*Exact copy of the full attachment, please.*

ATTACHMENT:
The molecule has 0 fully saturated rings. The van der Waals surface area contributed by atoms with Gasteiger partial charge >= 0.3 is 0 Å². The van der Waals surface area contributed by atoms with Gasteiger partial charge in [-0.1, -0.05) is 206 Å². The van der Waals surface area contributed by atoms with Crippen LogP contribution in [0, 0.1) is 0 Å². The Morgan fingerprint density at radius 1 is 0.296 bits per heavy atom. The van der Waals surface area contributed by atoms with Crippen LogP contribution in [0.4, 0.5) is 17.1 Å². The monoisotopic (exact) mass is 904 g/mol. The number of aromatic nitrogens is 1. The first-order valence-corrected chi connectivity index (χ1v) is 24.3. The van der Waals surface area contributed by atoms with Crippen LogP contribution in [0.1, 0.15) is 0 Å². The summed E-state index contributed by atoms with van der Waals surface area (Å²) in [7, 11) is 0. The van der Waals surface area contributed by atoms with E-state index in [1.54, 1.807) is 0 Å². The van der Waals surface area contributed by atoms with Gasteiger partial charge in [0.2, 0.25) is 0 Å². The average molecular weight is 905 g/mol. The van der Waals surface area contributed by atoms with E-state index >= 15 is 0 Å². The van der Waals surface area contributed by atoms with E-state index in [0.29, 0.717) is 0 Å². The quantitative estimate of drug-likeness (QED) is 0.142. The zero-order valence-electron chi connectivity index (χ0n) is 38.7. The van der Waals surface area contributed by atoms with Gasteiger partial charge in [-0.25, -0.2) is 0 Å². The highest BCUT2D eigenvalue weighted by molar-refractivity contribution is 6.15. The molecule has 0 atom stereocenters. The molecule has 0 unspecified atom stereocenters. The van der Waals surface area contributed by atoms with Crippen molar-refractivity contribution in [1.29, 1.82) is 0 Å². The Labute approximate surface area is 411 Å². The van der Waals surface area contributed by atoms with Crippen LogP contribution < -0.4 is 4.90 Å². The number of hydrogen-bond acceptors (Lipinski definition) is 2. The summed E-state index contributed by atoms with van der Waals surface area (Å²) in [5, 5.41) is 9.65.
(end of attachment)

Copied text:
The molecule has 0 fully saturated rings. The van der Waals surface area contributed by atoms with Gasteiger partial charge >= 0.3 is 0 Å². The van der Waals surface area contributed by atoms with Gasteiger partial charge in [-0.1, -0.05) is 206 Å². The van der Waals surface area contributed by atoms with Crippen LogP contribution in [0, 0.1) is 0 Å². The Morgan fingerprint density at radius 1 is 0.296 bits per heavy atom. The van der Waals surface area contributed by atoms with Crippen LogP contribution in [0.4, 0.5) is 17.1 Å². The monoisotopic (exact) mass is 904 g/mol. The number of aromatic nitrogens is 1. The first-order valence-corrected chi connectivity index (χ1v) is 24.3. The van der Waals surface area contributed by atoms with Crippen LogP contribution in [0.1, 0.15) is 0 Å². The summed E-state index contributed by atoms with van der Waals surface area (Å²) in [7, 11) is 0. The van der Waals surface area contributed by atoms with E-state index in [1.54, 1.807) is 0 Å². The van der Waals surface area contributed by atoms with Gasteiger partial charge in [0.2, 0.25) is 0 Å². The average molecular weight is 905 g/mol. The van der Waals surface area contributed by atoms with E-state index >= 15 is 0 Å². The van der Waals surface area contributed by atoms with E-state index in [0.29, 0.717) is 0 Å². The quantitative estimate of drug-likeness (QED) is 0.142. The zero-order valence-electron chi connectivity index (χ0n) is 38.7. The van der Waals surface area contributed by atoms with Gasteiger partial charge in [-0.25, -0.2) is 0 Å². The highest BCUT2D eigenvalue weighted by molar-refractivity contribution is 6.15. The molecule has 0 atom stereocenters. The molecule has 0 unspecified atom stereocenters. The van der Waals surface area contributed by atoms with Crippen molar-refractivity contribution in [1.29, 1.82) is 0 Å². The Labute approximate surface area is 411 Å². The van der Waals surface area contributed by atoms with Crippen LogP contribution < -0.4 is 4.90 Å². The number of hydrogen-bond acceptors (Lipinski definition) is 2. The summed E-state index contributed by atoms with van der Waals surface area (Å²) in [5, 5.41) is 9.65.